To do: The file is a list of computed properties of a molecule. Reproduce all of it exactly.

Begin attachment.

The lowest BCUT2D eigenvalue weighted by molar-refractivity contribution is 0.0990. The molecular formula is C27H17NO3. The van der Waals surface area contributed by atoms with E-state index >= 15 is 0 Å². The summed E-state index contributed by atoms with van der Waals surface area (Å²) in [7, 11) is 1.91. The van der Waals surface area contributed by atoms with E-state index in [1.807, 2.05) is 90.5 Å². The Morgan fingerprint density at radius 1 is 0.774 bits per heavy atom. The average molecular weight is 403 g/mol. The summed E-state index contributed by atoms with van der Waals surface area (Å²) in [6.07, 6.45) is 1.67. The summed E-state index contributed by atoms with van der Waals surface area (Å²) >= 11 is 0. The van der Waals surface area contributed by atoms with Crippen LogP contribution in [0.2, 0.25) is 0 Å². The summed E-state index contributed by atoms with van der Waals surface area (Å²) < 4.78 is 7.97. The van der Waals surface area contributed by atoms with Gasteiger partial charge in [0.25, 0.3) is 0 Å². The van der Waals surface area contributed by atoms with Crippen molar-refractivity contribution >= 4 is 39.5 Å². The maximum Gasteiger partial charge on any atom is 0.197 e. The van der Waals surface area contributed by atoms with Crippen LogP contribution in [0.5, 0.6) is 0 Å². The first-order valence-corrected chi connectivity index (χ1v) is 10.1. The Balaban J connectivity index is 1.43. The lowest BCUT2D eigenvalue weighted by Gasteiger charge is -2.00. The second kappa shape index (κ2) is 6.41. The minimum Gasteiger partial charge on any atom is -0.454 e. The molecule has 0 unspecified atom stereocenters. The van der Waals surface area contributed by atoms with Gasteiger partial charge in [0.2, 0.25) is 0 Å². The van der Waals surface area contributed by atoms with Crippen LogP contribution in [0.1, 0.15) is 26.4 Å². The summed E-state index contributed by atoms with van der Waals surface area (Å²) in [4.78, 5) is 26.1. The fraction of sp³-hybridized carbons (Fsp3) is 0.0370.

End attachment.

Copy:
The lowest BCUT2D eigenvalue weighted by molar-refractivity contribution is 0.0990. The molecular formula is C27H17NO3. The van der Waals surface area contributed by atoms with E-state index >= 15 is 0 Å². The summed E-state index contributed by atoms with van der Waals surface area (Å²) in [7, 11) is 1.91. The van der Waals surface area contributed by atoms with E-state index in [1.807, 2.05) is 90.5 Å². The Morgan fingerprint density at radius 1 is 0.774 bits per heavy atom. The average molecular weight is 403 g/mol. The summed E-state index contributed by atoms with van der Waals surface area (Å²) in [6.07, 6.45) is 1.67. The summed E-state index contributed by atoms with van der Waals surface area (Å²) >= 11 is 0. The van der Waals surface area contributed by atoms with Crippen LogP contribution in [0.2, 0.25) is 0 Å². The summed E-state index contributed by atoms with van der Waals surface area (Å²) < 4.78 is 7.97. The van der Waals surface area contributed by atoms with Gasteiger partial charge in [0.25, 0.3) is 0 Å². The van der Waals surface area contributed by atoms with Crippen molar-refractivity contribution >= 4 is 39.5 Å². The maximum Gasteiger partial charge on any atom is 0.197 e. The van der Waals surface area contributed by atoms with Crippen LogP contribution in [0.5, 0.6) is 0 Å². The first-order valence-corrected chi connectivity index (χ1v) is 10.1. The Balaban J connectivity index is 1.43. The lowest BCUT2D eigenvalue weighted by Gasteiger charge is -2.00. The second kappa shape index (κ2) is 6.41. The minimum Gasteiger partial charge on any atom is -0.454 e. The molecule has 0 unspecified atom stereocenters. The van der Waals surface area contributed by atoms with Gasteiger partial charge in [0.2, 0.25) is 0 Å². The van der Waals surface area contributed by atoms with Crippen LogP contribution in [0.1, 0.15) is 26.4 Å². The summed E-state index contributed by atoms with van der Waals surface area (Å²) in [4.78, 5) is 26.1. The fraction of sp³-hybridized carbons (Fsp3) is 0.0370.